Query regarding iterators and vector

Discussion in 'C++' started by prasadmpatil@gmail.com, Jul 4, 2008.

  1. Guest

    I am new STL programming.
    I have a query regarding vectors. If I am iterating over a vector
    using a iterator, but do some operations that modify the size of the
    vector. Will the iterator recognize this?

    I wrote the following program to test this out.

    #include <fstream>
    #include <iostream>
    #include <string>
    #include <vector>

    using namespace std;

    int main()
    {
    vector<int> a;

    a.push_back(1);
    a.push_back(2);
    a.push_back(3);
    cout<<"Vector test begin"<<endl;
    vector<int>::iterator iter0;
    for(iter0=a.begin(); iter0!=a.end(); iter0++)
    {
    cout << "\n value: " << (*iter0)<<endl;
    if(*iter0 == 2)
    {
    a.push_back(4);
    a.push_back(5);
    }
    }
    cout<<"Vector test end";
    }

    I am getting the following output. Could somebody please explain what
    is happening in my program. I am thoroughly confused.

    ---------------------------------------Output------------------
    Vector test begin

    value: 1

    value: 2

    value: 3

    value: 4

    value: 0

    value: 41

    value: 1

    value: 2

    value: 3

    value: 4

    value: 5

    value: 4

    value: 5
    Vector test end

    ----------------------------------------------End of
    Output--------------------------------------
     
    , Jul 4, 2008
    #1
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  2. Guest

    Thank you all for the replies. I used a loop variable and
    vector.size() instead of the iterator to solve my problem.

    On Jul 4, 6:31 pm, "Daniel T." <> wrote:
    > wrote:
    > > I am new STL programming.
    > > I have a query regarding vectors. If I am iterating over a vector
    > > using a iterator, but do some operations that modify the size of the
    > > vector. Will the iterator recognize this?

    >
    > No.
    >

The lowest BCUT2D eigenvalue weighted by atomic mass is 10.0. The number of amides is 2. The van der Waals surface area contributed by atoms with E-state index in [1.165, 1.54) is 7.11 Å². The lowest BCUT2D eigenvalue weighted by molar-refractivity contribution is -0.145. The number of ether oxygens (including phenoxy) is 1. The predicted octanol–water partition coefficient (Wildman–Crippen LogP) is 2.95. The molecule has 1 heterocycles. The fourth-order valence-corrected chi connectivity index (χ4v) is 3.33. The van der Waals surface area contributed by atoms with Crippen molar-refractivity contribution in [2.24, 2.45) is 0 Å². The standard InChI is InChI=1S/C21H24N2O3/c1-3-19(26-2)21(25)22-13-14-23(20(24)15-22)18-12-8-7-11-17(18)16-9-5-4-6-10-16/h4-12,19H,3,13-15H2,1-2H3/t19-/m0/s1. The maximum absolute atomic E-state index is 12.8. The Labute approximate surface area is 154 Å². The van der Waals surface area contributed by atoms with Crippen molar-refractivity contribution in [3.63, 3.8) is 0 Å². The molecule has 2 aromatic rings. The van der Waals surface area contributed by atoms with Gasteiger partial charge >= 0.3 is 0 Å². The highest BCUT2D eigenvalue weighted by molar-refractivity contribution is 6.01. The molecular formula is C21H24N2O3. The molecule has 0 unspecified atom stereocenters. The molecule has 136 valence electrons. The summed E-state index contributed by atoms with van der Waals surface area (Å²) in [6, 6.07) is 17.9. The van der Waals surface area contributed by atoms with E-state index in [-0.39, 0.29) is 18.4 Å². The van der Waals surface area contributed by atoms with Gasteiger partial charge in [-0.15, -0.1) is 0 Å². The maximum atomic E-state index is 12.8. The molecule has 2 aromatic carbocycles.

>    A vector's iterators are invalidated when its memory is reallocated.
    >    Additionally, inserting or deleting an element in the middle of a
    >    vector invalidates all iterators that point to elements following the
    >    insertion or deletion point. It follows that you can prevent a
    >    vector's iterators from being invalidated if you use reserve() to
    >    preallocate as much memory as the vector will ever use, and if all
    >    insertions and deletions are at the vector's end.
    >    <http://www.sgi.com/tech/stl/Vector.html>
    >
    > > I wrote the following program to test this out.

    >
    > Try adding "a.reserve(5);" at any point after 'a' is defined, and before
    > the loop.
    >
    > > #include <fstream>
    > > #include <iostream>
    > > #include <string>
    > > #include <vector>

    >
    > > using namespace std;

    >
    > > int main()
    > > {
    > >    vector<int> a;

    >
    > >    a.push_back(1);
    > >    a.push_back(2);
    > >    a.push_back(3);
    > >    cout<<"Vector test begin"<<endl;
    > >    vector<int>::iterator iter0;
    > >    for(iter0=a.begin(); iter0!=a.end(); iter0++)
    > >    {
    > >            cout << "\n value: " << (*iter0)<<endl;
    > >            if(*iter0 == 2)
    > >            {
    > >                    a.push_back(4);
    > >                    a.push_back(5);
    > >            }
    > >    }
    > >    cout<<"Vector test end";
    > > }

    >